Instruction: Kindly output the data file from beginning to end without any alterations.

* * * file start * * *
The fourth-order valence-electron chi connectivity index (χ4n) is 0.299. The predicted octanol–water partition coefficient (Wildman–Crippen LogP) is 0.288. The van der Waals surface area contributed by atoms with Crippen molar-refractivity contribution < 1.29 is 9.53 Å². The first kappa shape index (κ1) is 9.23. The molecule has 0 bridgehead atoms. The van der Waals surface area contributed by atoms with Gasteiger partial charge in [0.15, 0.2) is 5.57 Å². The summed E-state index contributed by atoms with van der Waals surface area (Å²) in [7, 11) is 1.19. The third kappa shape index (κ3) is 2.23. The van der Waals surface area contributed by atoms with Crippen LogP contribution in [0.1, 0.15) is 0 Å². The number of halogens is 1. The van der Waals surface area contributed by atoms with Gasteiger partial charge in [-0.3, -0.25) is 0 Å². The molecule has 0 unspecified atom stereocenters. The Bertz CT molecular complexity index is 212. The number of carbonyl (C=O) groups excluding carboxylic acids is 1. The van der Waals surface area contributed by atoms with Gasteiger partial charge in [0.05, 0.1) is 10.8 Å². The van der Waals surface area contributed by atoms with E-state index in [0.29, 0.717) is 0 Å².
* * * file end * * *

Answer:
The fourth-order valence-electron chi connectivity index (χ4n) is 0.299. The predicted octanol–water partition coefficient (Wildman–Crippen LogP) is 0.288. The van der Waals surface area contributed by atoms with Crippen molar-refractivity contribution < 1.29 is 9.53 Å². The first kappa shape index (κ1) is 9.23. The molecule has 0 bridgehead atoms. The van der Waals surface area contributed by atoms with Gasteiger partial charge in [0.15, 0.2) is 5.57 Å². The summed E-state index contributed by atoms with van der Waals surface area (Å²) in [7, 11) is 1.19. The third kappa shape index (κ3) is 2.23. The van der Waals surface area contributed by atoms with Crippen LogP contribution in [0.1, 0.15) is 0 Å². The number of halogens is 1. The van der Waals surface area contributed by atoms with Gasteiger partial charge in [-0.3, -0.25) is 0 Å². The molecule has 0 unspecified atom stereocenters. The Bertz CT molecular complexity index is 212. The number of carbonyl (C=O) groups excluding carboxylic acids is 1. The van der Waals surface area contributed by atoms with Gasteiger partial charge in [0.05, 0.1) is 10.8 Å². The van der Waals surface area contributed by atoms with E-state index in [0.29, 0.717) is 0 Å².